The Society for Women’s Health Research Announces “Beyond the Bruises” Campaign Highlighting the Effects of Domestic Violence on Chronic Disease

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The Beyond the Bruises short film and resource center will launch an online campaign that unites survivors, advocates, organizations and celebrities in an unprecedented awareness movement.

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The Society for Women's Health Research (SWHR ®), a national non-profit and thought leader in research on sex differences in health and disease, today announced “Beyond the Bruises,” an online campaign uniting survivors, advocates, organizations, and celebrities in bringing awareness to the effects of domestic violence on chronic disease. The campaign features a short film that shares the stories of domestic violence survivors who struggle with chronic disease as a result of their abuse, as well as the website, a resource center that houses information on the often unrecognized effects of domestic violence on chronic illness.

A 2013 study conducted by MORE Magazine and the Verizon Foundation found that 81 percent of domestic violence victims experience with chronic health problems, proving that domestic abuse is not only a criminal issue, but a public health issue as well.

“Beyond the Bruises” offers a snapshot into the chronic health problems that domestic violence victims and survivors incur through a powerful testimonial-based video. The five-minute film features interviews with women who have experienced domestic violence and, consequently, chronic disease.

“The campaign aims to educate women, healthcare providers, and the general public on the link between domestic violence and chronic health conditions,” said Aimee Gallagher, MPH, MS, Scientific Program Manager at the Society for Women's Health Research. “We know that abused women suffer from more chronic health conditions, such as high cholesterol, high blood pressure, diabetes, insomnia and asthma, than women who are not abused,” said Gallagher. “To ensure the health and safety of women around the world, we must bring awareness to this issue. “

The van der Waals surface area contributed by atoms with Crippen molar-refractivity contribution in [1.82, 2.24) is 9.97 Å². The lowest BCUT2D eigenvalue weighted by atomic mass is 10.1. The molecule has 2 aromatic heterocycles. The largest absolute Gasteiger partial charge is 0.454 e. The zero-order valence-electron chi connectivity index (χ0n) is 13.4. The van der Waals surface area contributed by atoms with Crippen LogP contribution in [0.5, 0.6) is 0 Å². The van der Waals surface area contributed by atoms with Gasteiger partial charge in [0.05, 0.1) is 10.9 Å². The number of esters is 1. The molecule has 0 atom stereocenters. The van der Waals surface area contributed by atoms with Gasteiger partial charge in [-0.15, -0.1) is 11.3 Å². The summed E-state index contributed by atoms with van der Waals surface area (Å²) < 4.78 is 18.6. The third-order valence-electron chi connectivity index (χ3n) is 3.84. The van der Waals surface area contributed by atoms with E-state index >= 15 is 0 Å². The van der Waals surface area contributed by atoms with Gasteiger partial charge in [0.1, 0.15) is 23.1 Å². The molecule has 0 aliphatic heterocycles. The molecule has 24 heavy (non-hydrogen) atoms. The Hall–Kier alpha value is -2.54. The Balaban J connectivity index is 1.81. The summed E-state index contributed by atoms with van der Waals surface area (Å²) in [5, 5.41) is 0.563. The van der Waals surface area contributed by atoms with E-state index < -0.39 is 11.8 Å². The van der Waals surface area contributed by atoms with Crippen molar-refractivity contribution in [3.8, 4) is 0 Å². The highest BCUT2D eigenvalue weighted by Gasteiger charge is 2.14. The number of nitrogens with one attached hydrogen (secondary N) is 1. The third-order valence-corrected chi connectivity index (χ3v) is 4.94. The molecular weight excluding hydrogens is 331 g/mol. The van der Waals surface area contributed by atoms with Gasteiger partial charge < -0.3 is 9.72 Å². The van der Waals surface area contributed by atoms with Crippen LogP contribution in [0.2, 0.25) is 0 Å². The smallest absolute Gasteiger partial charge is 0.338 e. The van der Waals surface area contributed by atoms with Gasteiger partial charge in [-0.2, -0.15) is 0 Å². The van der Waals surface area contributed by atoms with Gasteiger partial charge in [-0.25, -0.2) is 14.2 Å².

SWHR launched an Interdisciplinary Network On The Link Between Domestic Violence and Chronic Disease in 2013. The Network brings together healthcare providers, domestic violence awareness advocates, and academic, governmental, and healthcare technology leaders with the ultimate goal of developing solutions that will reduce chronic health implications of domestic violence.

SWHR partnered with the Verizon Foundation to examine the chronic health consequences of domestic violence and explore how technology can be used to address this issue. The campaign is funded by The Verizon Foundation.

About The Society for Women's Health Research
The Society for Women’s Health Research (SWHR®), is a national non-profit based in Washington D.C. that is widely recognized as the thought leader in promoting research on biological differences in disease and is dedicated to transforming women’s health through science, advocacy, and education. Founded in 1990 by a group of physicians, medical researchers and health advocates, SWHR aims to bring attention to the variety of diseases and conditions that disproportionately or predominately affect women. For more information, please visit

About The Verizon Foundation
The Verizon Foundation is Verizon Communications Inc.’s philanthropic entity. In October 2001, Verizon launched HopeLine, a way to take action against domestic violence by donating no-longer-used wireless phones and accessories in any condition from any service provider. Verizon turns these resources into support for domestic violence organizations and programs nationwide. For more information, please visit

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Siobhan Dingwall
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